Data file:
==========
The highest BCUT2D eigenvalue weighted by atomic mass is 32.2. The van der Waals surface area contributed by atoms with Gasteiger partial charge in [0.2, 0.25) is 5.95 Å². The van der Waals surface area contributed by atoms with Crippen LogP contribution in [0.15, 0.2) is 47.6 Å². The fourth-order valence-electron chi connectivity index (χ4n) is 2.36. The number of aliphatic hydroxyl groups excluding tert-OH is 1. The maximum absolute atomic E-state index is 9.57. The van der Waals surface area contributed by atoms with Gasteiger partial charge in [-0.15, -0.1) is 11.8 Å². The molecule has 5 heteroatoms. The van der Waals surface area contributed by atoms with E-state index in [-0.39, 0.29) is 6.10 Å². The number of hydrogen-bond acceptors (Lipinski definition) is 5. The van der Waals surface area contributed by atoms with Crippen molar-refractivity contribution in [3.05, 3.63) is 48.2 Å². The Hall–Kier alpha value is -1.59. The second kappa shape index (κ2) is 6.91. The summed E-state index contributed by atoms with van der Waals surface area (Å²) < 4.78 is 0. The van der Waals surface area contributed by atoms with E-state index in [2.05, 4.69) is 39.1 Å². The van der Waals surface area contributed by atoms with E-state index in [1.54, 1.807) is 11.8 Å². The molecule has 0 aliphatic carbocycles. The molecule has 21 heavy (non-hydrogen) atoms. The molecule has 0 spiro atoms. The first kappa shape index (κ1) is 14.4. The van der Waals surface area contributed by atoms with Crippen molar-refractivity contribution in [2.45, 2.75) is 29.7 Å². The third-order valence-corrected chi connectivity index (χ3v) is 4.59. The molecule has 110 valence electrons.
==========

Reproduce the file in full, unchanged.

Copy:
The highest BCUT2D eigenvalue weighted by atomic mass is 32.2. The van der Waals surface area contributed by atoms with Gasteiger partial charge in [0.2, 0.25) is 5.95 Å². The van der Waals surface area contributed by atoms with Crippen LogP contribution in [0.15, 0.2) is 47.6 Å². The fourth-order valence-electron chi connectivity index (χ4n) is 2.36. The number of aliphatic hydroxyl groups excluding tert-OH is 1. The maximum absolute atomic E-state index is 9.57. The van der Waals surface area contributed by atoms with Gasteiger partial charge in [-0.15, -0.1) is 11.8 Å². The molecule has 5 heteroatoms. The van der Waals surface area contributed by atoms with E-state index in [-0.39, 0.29) is 6.10 Å². The number of hydrogen-bond acceptors (Lipinski definition) is 5. The van der Waals surface area contributed by atoms with Crippen molar-refractivity contribution in [3.05, 3.63) is 48.2 Å². The Hall–Kier alpha value is -1.59. The second kappa shape index (κ2) is 6.91. The summed E-state index contributed by atoms with van der Waals surface area (Å²) < 4.78 is 0. The van der Waals surface area contributed by atoms with E-state index in [2.05, 4.69) is 39.1 Å². The van der Waals surface area contributed by atoms with E-state index in [1.54, 1.807) is 11.8 Å². The molecule has 0 aliphatic carbocycles. The molecule has 21 heavy (non-hydrogen) atoms. The molecule has 0 spiro atoms. The first kappa shape index (κ1) is 14.4. The van der Waals surface area contributed by atoms with Crippen molar-refractivity contribution in [2.45, 2.75) is 29.7 Å². The third-order valence-corrected chi connectivity index (χ3v) is 4.59. The molecule has 110 valence electrons.